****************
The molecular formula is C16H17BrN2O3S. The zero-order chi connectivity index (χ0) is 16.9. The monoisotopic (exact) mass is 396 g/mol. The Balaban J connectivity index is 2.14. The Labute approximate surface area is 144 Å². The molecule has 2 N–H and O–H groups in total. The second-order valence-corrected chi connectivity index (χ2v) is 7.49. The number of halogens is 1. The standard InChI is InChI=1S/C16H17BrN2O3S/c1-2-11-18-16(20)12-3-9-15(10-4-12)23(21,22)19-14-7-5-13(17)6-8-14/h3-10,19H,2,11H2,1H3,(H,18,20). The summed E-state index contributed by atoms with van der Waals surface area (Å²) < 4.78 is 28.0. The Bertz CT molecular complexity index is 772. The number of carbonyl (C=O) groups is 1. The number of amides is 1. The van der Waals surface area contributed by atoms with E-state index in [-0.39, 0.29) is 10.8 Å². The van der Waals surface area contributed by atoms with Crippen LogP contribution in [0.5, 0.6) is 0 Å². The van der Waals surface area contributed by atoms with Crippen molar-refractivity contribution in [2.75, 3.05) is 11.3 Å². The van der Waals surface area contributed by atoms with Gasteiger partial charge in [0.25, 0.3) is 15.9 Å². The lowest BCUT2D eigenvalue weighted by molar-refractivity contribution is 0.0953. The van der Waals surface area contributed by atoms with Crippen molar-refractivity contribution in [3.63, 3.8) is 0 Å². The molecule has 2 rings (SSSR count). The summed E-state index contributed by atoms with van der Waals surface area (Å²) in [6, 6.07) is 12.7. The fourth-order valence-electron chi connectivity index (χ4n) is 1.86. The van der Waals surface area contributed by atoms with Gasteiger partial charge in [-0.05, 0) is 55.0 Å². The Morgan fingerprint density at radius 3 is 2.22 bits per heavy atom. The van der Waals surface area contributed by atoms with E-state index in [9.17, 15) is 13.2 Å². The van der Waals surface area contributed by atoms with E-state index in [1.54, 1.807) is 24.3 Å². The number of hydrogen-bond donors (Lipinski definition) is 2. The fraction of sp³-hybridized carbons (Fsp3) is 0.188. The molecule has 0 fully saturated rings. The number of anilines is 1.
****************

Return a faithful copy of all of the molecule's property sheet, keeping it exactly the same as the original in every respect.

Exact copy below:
The molecular formula is C16H17BrN2O3S. The zero-order chi connectivity index (χ0) is 16.9. The monoisotopic (exact) mass is 396 g/mol. The Balaban J connectivity index is 2.14. The Labute approximate surface area is 144 Å². The molecule has 2 N–H and O–H groups in total. The second-order valence-corrected chi connectivity index (χ2v) is 7.49. The number of halogens is 1. The standard InChI is InChI=1S/C16H17BrN2O3S/c1-2-11-18-16(20)12-3-9-15(10-4-12)23(21,22)19-14-7-5-13(17)6-8-14/h3-10,19H,2,11H2,1H3,(H,18,20). The summed E-state index contributed by atoms with van der Waals surface area (Å²) < 4.78 is 28.0. The Bertz CT molecular complexity index is 772. The number of carbonyl (C=O) groups is 1. The number of amides is 1. The van der Waals surface area contributed by atoms with E-state index in [-0.39, 0.29) is 10.8 Å². The van der Waals surface area contributed by atoms with Crippen LogP contribution in [0.5, 0.6) is 0 Å². The van der Waals surface area contributed by atoms with Crippen molar-refractivity contribution in [2.75, 3.05) is 11.3 Å². The van der Waals surface area contributed by atoms with Gasteiger partial charge in [0.25, 0.3) is 15.9 Å². The lowest BCUT2D eigenvalue weighted by molar-refractivity contribution is 0.0953. The van der Waals surface area contributed by atoms with Crippen molar-refractivity contribution in [3.63, 3.8) is 0 Å². The molecule has 2 rings (SSSR count). The summed E-state index contributed by atoms with van der Waals surface area (Å²) in [6, 6.07) is 12.7. The fourth-order valence-electron chi connectivity index (χ4n) is 1.86. The van der Waals surface area contributed by atoms with Gasteiger partial charge in [-0.05, 0) is 55.0 Å². The Morgan fingerprint density at radius 3 is 2.22 bits per heavy atom. The van der Waals surface area contributed by atoms with E-state index in [9.17, 15) is 13.2 Å². The van der Waals surface area contributed by atoms with E-state index in [1.54, 1.807) is 24.3 Å². The number of hydrogen-bond donors (Lipinski definition) is 2. The fraction of sp³-hybridized carbons (Fsp3) is 0.188. The molecule has 0 fully saturated rings. The number of anilines is 1.